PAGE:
Proxy (film)

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Proxy
A red foetus silhouette against a bright white background
Theatrical release poster
Directed byZack Parker
Produced byFaust Checho
Zack Parker
Written byKevin Donner
Zack Parker
Starring
Music byThe Newton Brothers
CinematographyJim Timperman
Edited byZack Parker
Production
companies
Along the Tracks
FSC Productions
Distributed byIFC Midnight
Release date
  • September 10, 2013 (2013-09-10) (TIFF)
  • April 18, 2014 (2014-04-18) (U.S.)
Running time
120 minutes
CountryUnited States
LanguageEnglish

Proxy is a 2013 American horror film directed by Zack Parker, who co-wrote the screenplay with Kevin Donner. It stars Alexia Rasmussen, Alexa Havins, Kristina Klebe, and Joe Swanberg. The movie had its world premiere on September 10, 2013 at the Toronto International Film Festival.[1] It stars Alexia Rasmussen as a pregnant young woman who joins a support group after suffering a stillbirth due to a vicious attack.[2] The filmmakers describe Proxy as a spiritual successor to the horror film Rosemary's Baby, and its main character Esther Woodhouse is named after the earlier film's protagonist Rosemary Woodhouse.

Film rights to Proxy were picked up by IFC Midnight shortly after its premiere at the Toronto International Film Festival.[3]

Plot[edit]

While walking home from a doctor's appointment, heavily pregnant Esther Woodhouse is knocked unconscious by a person wearing a hoodie, who hits her stomach repeatedly with a brick. Despite the frantic efforts of emergency room doctors, her baby is delivered stillborn via caesarean section. Noticing that Esther doesn't seem to have any support from family or friends (the baby having been conceived with a sperm donor), a social worker at the hospital recommends that Esther attend a support group for grieving parents.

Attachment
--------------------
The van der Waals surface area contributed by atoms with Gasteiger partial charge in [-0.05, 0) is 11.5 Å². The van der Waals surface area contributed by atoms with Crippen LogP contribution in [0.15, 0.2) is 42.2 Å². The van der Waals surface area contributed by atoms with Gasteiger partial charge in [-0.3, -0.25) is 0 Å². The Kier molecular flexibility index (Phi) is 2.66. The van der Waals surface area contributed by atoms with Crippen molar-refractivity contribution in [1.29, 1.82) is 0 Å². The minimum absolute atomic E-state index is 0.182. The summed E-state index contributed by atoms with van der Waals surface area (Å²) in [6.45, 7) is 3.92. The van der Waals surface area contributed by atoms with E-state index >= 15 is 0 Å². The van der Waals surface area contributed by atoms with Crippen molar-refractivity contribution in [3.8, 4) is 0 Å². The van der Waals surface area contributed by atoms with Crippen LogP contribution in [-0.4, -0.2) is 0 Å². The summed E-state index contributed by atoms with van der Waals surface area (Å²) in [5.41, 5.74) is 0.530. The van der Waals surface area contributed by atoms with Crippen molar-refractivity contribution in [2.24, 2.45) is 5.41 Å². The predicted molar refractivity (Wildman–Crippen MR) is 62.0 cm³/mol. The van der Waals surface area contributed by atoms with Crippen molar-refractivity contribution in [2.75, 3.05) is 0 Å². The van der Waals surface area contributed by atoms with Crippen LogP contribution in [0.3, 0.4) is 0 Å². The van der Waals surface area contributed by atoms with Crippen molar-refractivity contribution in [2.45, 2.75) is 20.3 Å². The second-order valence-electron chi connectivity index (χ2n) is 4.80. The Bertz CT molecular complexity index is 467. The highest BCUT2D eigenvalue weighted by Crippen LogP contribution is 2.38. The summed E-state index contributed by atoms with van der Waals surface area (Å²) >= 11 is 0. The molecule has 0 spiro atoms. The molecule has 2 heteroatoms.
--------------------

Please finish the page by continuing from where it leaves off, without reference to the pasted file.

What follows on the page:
In the support group meetings, Esther meets and befriends Melanie Michaels, a woman who claims her husband and child were killed by a drunk driver. Later on, while visiting a department store, Esther sees Melanie walking in alone and suddenly start screaming that her son Peyton was kidnapped and begging a security guard for help. Esther follows Melanie to the parking lot and witnesses her taking Peyton out of her car and into the store. Esther smiles.

While Esther is home, her attacker suddenly appears and Esther is dragged from the kitchen. The two are shown having sex and is revealed that the attacker is Anika Barön, Esther's lover who has performed the attack at Esther's request. Anika jealously inquires about Melanie, but Esther dismisses her.

Later, Esther invites Melanie to her home. Esther asks about Melanie's family and she sticks to her drunk-driver story. Esther says that she loved being pregnant because it made people pay attention to her, but that she never wanted to be a mother. She kisses Melanie, claiming that Melanie is the only person who understands her. Melanie rejects Esther, who reveals that she knows Peyton is alive. Melanie slaps Esther and demands that Esther never contact her again.

Esther takes Anika's truck and goes to Melanie's house. Sneaking in with a crowbar, Esther finds her husband Patrick is also alive. She evades Melanie and Patrick, finding Peyton in the bathroom and drowning him. Melanie enters and discovers his body. Distraught, she is startled by Esther and asks why she killed him. Esther claims that Melanie wanted him dead, and that they can now be together. Patrick returns with a shotgun and kills Esther. Anika, who'd been in jail during this time, learns of her death later and doesn't believe Esther did what they say, trying to find out the Michaels' identities to take revenge.